Tesla decides to recall every single Model S vehicle due to a single, isolated incident regarding a seatbelt. One single customer, apparently, turned around to speak with a person in the back seat of their Tesla Model S vehicle, and a seatbelt bolt came undone. No-one was hurt, and the bolt was the sort that tightens the seatbelt in the event of an accident. Shaming recall calculators of other, larger companies, Tesla has decided to do a full recall of the vehicle.
There’s a scene in the film Fight Club in which Edward Norton explains how a car recall is done at his company. He explains how if the amount of cash it’d cost to do a recall is more than the amount it’d cost to do out-of-court settlements with crash victims, they didn’t do one.
That’s a fictional situation – and very, very different from what Tesla is doing here.
Instead, Tesla saw that one, single piece of equipment wasn’t up to spec, and they’re recalling the whole bunch. Tesla Model S users will bring their vehicles in to be inspected, they’ll be OK’ed, and all will be well. Which is great.
“If you are concerned about the status of your seat belt prior to your scheduled inspection, you may be able to detect this condition by pulling very firmly on the lap portion of your seat belt with a force of at least 80 pounds.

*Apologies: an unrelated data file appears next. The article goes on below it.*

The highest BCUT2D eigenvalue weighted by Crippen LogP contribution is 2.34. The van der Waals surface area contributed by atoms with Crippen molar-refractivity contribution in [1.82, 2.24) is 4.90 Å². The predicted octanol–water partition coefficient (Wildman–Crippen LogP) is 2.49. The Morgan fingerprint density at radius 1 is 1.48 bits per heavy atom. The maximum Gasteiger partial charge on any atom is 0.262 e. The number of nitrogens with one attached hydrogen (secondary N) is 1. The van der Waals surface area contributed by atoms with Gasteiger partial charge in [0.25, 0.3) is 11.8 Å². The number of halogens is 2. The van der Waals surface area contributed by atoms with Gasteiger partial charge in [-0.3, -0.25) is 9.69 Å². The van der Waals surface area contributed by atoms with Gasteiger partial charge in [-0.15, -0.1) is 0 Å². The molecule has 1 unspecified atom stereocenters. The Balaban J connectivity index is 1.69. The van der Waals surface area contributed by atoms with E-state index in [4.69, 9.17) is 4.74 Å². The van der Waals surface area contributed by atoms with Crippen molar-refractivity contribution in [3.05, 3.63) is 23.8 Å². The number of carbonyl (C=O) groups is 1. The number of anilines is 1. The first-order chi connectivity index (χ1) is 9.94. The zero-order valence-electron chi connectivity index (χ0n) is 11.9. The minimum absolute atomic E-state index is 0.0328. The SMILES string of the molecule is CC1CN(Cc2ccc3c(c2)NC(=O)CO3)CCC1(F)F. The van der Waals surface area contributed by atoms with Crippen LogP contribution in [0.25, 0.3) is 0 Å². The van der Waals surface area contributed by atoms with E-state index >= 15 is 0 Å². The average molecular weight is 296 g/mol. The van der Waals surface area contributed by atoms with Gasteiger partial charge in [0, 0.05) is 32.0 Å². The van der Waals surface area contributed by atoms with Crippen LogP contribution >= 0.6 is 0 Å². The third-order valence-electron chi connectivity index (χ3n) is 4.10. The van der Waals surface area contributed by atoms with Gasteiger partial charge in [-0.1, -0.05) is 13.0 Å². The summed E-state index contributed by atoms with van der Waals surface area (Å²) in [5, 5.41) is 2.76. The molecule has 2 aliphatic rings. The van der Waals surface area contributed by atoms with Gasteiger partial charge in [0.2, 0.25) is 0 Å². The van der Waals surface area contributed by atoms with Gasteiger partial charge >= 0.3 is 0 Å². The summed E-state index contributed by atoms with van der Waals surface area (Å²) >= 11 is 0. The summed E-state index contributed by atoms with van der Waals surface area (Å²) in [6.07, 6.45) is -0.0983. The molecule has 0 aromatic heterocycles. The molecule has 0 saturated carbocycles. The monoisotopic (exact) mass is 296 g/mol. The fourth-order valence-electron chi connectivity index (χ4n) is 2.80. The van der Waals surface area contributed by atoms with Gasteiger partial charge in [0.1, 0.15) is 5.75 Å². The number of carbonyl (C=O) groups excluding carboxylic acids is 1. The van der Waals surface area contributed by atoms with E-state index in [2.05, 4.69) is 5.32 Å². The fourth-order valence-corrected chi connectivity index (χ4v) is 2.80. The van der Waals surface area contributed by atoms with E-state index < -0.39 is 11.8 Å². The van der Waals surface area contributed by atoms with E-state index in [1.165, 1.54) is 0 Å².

This procedure may detect an improperly attached seat belt but performing this procedure does not replace the need for an inspection by a Tesla technician.”
Above you’ll see a portion of an email sent to Tesla Model S owners this week. If you’ve not already gotten this email as a Model S owner, you probably will soon.
What’s smart here is Tesla’s PR approach. Instead of facing a media firestorm at the appearance of a single broken bit in one vehicle – which would be absurd, but they’re a popular company at the moment, so it’s a realistic possibility – they’ve decided to do the opposite. They’ve taken what could have been bad press, and fronted the cash to make it some incredibly good press.